Hi can anyone recommend one compound to help me with my Post Traumatic Stress and anxiety i get panic Attacks, I had a brain haemorrhage and stroke 7 years ago am working and on anti depressants citalopram,
For 20 years before that I used to smoke loads of dope, that was a great relaxant but thats long gone, any suggestions would be great

To be honest, nobody here can suggest supplements for you without knowing your genetics and background properly. Anyone recommending specific things isn't doing you any favours because we all have different things going on inside of us - even if we have the same diagnosis or symptoms.

I did a 23andMe test and found out that I'm 7x less responsive to certain antidepressants and I'm also a low producer of MAO-A, meaning that my neurotransmitter levels are actually higher than they should be. I was treated with Citalopram and Venlafaxine in the past and they did nothing but make me more fatigued, angry, and agitated. But if my neurotransmitter levels were high already from naturally producing low MAO-A, then it's no surprise if all they did was make things worse.

So my point is... how can you know what supplement to use if you don't know exactly what the problem is? Is it even a chemical problem, or is it something that can genuinely be solved mentally?

I would say go to a doctor but to be honest, a lot of them don't really know either. Like I said, I got treated with antidepressants by several doctors but am a low MAO-A producer and I eventually got diagnosed with Bipolar and ADHD. Giving Bipolar patients antidepressants is really dangerous... it wasn't properly screened for.

I think the best step forward is to probably take control yourself... if you do a genetic test then you'll know what's likely to be going on inside your body which is a good start. If you didn't have any trouble before your PTSD though, then there's probably nothing wrong on a biological level. I think that some psychological conditions are caused by "chemical imbalances" like they say, but I think that some are caused by environment and no amount of drugs will really "fix" the root cause of the problem. They'll just cover it up.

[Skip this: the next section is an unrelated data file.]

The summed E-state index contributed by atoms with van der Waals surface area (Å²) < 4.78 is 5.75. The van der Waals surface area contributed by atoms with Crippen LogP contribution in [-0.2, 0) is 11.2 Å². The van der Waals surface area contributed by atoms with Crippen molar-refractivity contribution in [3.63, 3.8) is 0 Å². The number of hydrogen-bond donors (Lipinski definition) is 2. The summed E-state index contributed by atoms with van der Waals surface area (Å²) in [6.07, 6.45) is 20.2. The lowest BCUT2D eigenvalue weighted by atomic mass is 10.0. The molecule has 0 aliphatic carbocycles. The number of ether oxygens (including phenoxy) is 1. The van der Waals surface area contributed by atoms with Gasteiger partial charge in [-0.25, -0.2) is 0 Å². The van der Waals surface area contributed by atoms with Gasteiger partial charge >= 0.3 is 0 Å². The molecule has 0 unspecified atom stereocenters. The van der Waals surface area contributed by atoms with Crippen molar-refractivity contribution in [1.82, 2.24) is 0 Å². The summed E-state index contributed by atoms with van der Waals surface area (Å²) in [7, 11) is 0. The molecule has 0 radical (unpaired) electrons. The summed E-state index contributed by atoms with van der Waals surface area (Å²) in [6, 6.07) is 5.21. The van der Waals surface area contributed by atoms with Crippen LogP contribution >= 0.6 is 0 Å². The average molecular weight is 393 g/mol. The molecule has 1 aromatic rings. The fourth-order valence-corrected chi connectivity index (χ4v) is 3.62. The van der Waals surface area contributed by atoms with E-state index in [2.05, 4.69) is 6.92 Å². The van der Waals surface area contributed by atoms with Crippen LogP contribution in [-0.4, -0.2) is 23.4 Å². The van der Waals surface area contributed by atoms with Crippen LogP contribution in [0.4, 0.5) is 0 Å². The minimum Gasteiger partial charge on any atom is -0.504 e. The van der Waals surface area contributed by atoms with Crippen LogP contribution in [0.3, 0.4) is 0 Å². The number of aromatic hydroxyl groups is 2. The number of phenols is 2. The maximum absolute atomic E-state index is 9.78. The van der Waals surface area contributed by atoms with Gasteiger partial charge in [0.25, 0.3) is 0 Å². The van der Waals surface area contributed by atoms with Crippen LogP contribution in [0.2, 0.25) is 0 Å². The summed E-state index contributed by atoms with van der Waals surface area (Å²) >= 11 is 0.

I think my genes increased the likelihood of me getting Bipolar and ADHD, I think they're a biological thing. But I think my Social Anxiety Disorder for example, is caused primarily by environment. It's my experiences in life that have caused that anxiety. Trying to tackle those issues and really think about why I feel a certain way, what behaviours cause me to feel that way, what behaviours I should maybe do instead, etc, really helpful me to work past that to a certain extent.

I don't know a lot about PTSD, but I think I'm right in thinking that it's caused by a single traumatic event that's happened in the past? So that's environmental right? In a way that's great because you know exactly what the cause is. With generalised anxiety / depression it's often quite hard to drill down to the actual root cause of the problem and figure it out, often there's many different causes adding up together and there may even be biological elements too... so at least you have something to work with. If you haven't seen a therapist already then I'd say try that out because they might be able to help you see things in a new light. And each therapist is different and might just say something in the right way that causes this kind of "click" in your mind that just completely changes your thinking and mindset on things. I personally found CBT useless with my first therapist, but with the 2nd it was really beneficial and I've improved a lot since then...

Not saying that medication is never the answer - I'm on some myself now. Sometimes there are biological reasons for certain conditions and it can be hard to make adjustments to cope with them, sometimes the medication can help with that adjustment. Even if the condition isn't caused by anything biological... there's not necessarily anything wrong with using medication to help you get back on the right track. But that's all it should be - a tool to help you get back to where you want to be. It allows you to make the mental changes (or even lifestyle changes?) that you need to make to be able to get by when you're not on the medication. If you try to rely on them or expect them to "fix" you then you'll always be a bit disappointed and never truly get past any negative mindsets / thought patterns.
Passiflora is an MAOI btw so it can interact with citalopram, if you are otherwise healthy look into low dose magnesium. I was going to suggest checking out leonotis nepetifolia however there is a fair chance of interaction as well. Look into either alternatives or slowly ceasing the citalopram as it can cause long term memory impairment as well as other problems including serotonergic downregulation

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